I cannot go into site topology without discussing the effect of virtual LANs or VLANs in our design. With VLANs, administrators can join computers that interact often with one another in an IP segment regardless of geophysical location. VLANs exist on a higher level than the physical network and has no dependency on it. Although this may sound good from a technology standpoint, a poorly planned VLAN infrastructure means poor Active Directory logon and replication performance. Worse, this will also affect the performance of Microsoft Exchange.

This is an example of how a poorly implemented VLAN network can have detrimental effects not just on Active Directory, but in Exchange Server as well. Company X is an organization with offices in Manila, Cebu, Davao and Subic. The company designed its VLAN so that all servers are in the same IP segment, while client computers are segmented according to geographical location.

VLANs and AD Site Design

In this case, we can create a site for the servers, and one site each for each geographical location for the clients. Unfortunately, this design would have the following results:

  • Replication between domain controllers are intrasite and not bound by schedules or data compression as compared with intersite replication. In addition, domain controller replication partners will assume the replication partnerships automatically as in a single site topology, and will not be governed by the WAN link topology.
  • The Exchange Servers in MANILA and DAVAO may not necessarily use the Domain Controllers and Global Catalog Servers in their respective areas. Given that all servers are in the same AD Site, then all DC/GC’s may service the requirements of all Exchange Servers without preference to any one.
  • Since all Client Active Directory Sites connect to the Server Active Directory Site, then all clients can be serviced by all domain controllers of the organization. This is true for both Windows authentication and Outlook Directory Services Access to a Global Catalog.

Plan your site structure properly. With it comes maximization of bandwidth and minimized latency of AD object updates.

Written by jpaloma

January 19, 2011 at 11:41 AM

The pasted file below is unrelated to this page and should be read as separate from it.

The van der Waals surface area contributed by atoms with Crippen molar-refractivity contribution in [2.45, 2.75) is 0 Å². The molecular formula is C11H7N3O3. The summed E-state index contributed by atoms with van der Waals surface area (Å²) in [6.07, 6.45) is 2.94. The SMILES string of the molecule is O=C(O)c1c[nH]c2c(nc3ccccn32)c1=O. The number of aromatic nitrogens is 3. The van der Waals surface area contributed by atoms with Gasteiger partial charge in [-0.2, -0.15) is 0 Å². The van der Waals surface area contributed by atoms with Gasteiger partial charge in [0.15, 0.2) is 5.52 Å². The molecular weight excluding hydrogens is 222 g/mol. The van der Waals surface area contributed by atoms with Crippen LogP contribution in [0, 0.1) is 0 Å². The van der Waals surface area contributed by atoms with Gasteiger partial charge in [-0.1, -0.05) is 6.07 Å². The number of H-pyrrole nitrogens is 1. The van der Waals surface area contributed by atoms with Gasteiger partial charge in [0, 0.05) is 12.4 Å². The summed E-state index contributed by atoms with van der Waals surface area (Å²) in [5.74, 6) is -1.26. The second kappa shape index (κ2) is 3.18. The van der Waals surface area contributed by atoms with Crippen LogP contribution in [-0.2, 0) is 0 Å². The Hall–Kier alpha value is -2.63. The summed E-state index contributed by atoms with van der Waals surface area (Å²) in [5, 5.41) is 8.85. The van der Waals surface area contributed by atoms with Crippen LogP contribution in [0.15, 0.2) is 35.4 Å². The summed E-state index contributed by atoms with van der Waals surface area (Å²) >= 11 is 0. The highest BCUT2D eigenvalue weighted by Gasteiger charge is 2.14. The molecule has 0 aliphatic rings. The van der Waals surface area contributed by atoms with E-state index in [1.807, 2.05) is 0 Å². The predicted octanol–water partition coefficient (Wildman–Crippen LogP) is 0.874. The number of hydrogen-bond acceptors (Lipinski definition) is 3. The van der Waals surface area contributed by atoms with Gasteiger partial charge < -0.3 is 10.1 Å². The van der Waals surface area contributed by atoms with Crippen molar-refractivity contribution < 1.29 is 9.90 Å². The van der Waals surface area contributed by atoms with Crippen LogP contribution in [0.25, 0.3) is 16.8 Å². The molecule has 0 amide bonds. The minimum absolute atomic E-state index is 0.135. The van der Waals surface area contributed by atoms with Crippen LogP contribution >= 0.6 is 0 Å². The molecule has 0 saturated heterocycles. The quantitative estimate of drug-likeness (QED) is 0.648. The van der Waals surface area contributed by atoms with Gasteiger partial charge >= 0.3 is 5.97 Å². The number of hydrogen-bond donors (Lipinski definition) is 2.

Active Directory Group Policy Design Principles

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This blog entry was written on Aug 2006. Since much of it is still relevant in today’s Windows Server 2008 R2 Active Directory, I took the liberty of reviewing and reposting it in my new techblog. – Jay Paloma

Finally we go to Group Policies. Personally, I find this feature one of the more compelling reasons to make the move to Active Directory. Properly designing and implementing it.

Group Policy processing rules of thumb

These are my 5 rules of thumb I tried to remember when I was taking up the Active Directory Implementation and Active Directory Design exams, and in my subsequent Group Policy design exercises.

Rule 1 – Execution Order: L > S > D > OU. Local policies are procesed first. Then follows the Site GPO’s, then Domain GPO’s, then OU GPO’s from top level OU until the direct container of the user or computer object. Any conflicting settings and the last processed GPO will prevail.

Rule 2 – Inheritance. GPO setings are inherited from the top level containers containers to the direct container of the user or computer object. If we need to remove the Run Menu from all users in our domain, we simply need to create the GPO for this and link it to our domain, instead of linking it on all OU’s where there are user accounts. There are of course, exceptions to the rule.

Rule 3 – Block Inheritance. Block Inheritance is applied to the container and ensures that any policy in the upper level containers are not applied to the container that it is applied to and the downstream containers. This is intended as an exception to Rule # 2 on Inheritance. The proper application to this is a downstream container.